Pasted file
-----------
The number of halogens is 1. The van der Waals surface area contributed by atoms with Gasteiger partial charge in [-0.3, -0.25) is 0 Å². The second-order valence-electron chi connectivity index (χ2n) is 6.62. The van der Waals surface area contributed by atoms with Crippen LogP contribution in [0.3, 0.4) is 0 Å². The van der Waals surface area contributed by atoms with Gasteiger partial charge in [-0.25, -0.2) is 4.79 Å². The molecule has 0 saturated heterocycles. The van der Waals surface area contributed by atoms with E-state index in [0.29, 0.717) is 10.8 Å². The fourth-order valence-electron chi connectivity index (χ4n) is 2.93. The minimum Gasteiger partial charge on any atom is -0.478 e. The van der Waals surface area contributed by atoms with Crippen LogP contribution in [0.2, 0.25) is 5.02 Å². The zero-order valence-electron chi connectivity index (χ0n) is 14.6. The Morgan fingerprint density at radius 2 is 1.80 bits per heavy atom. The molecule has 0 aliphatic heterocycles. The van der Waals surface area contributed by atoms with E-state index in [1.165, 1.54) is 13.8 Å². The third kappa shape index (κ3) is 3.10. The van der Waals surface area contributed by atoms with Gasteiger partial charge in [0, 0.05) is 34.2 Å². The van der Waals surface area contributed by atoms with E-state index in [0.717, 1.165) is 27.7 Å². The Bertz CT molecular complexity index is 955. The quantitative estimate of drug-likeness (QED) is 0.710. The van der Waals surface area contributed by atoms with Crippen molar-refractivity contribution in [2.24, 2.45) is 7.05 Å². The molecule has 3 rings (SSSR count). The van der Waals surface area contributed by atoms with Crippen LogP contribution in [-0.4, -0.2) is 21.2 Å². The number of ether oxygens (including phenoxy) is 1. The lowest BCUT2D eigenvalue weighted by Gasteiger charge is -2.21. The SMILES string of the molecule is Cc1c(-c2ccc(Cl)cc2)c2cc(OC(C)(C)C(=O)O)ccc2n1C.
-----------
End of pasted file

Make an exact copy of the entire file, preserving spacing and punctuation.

The number of halogens is 1. The van der Waals surface area contributed by atoms with Gasteiger partial charge in [-0.3, -0.25) is 0 Å². The second-order valence-electron chi connectivity index (χ2n) is 6.62. The van der Waals surface area contributed by atoms with Crippen LogP contribution in [0.3, 0.4) is 0 Å². The van der Waals surface area contributed by atoms with Gasteiger partial charge in [-0.25, -0.2) is 4.79 Å². The molecule has 0 saturated heterocycles. The van der Waals surface area contributed by atoms with E-state index in [0.29, 0.717) is 10.8 Å². The fourth-order valence-electron chi connectivity index (χ4n) is 2.93. The minimum Gasteiger partial charge on any atom is -0.478 e. The van der Waals surface area contributed by atoms with Crippen LogP contribution in [0.2, 0.25) is 5.02 Å². The zero-order valence-electron chi connectivity index (χ0n) is 14.6. The Morgan fingerprint density at radius 2 is 1.80 bits per heavy atom. The molecule has 0 aliphatic heterocycles. The van der Waals surface area contributed by atoms with E-state index in [1.165, 1.54) is 13.8 Å². The third kappa shape index (κ3) is 3.10. The van der Waals surface area contributed by atoms with Gasteiger partial charge in [0, 0.05) is 34.2 Å². The van der Waals surface area contributed by atoms with E-state index in [0.717, 1.165) is 27.7 Å². The Bertz CT molecular complexity index is 955. The quantitative estimate of drug-likeness (QED) is 0.710. The van der Waals surface area contributed by atoms with Crippen molar-refractivity contribution in [2.24, 2.45) is 7.05 Å². The molecule has 3 rings (SSSR count). The van der Waals surface area contributed by atoms with Crippen LogP contribution in [-0.4, -0.2) is 21.2 Å². The number of ether oxygens (including phenoxy) is 1. The lowest BCUT2D eigenvalue weighted by Gasteiger charge is -2.21. The SMILES string of the molecule is Cc1c(-c2ccc(Cl)cc2)c2cc(OC(C)(C)C(=O)O)ccc2n1C.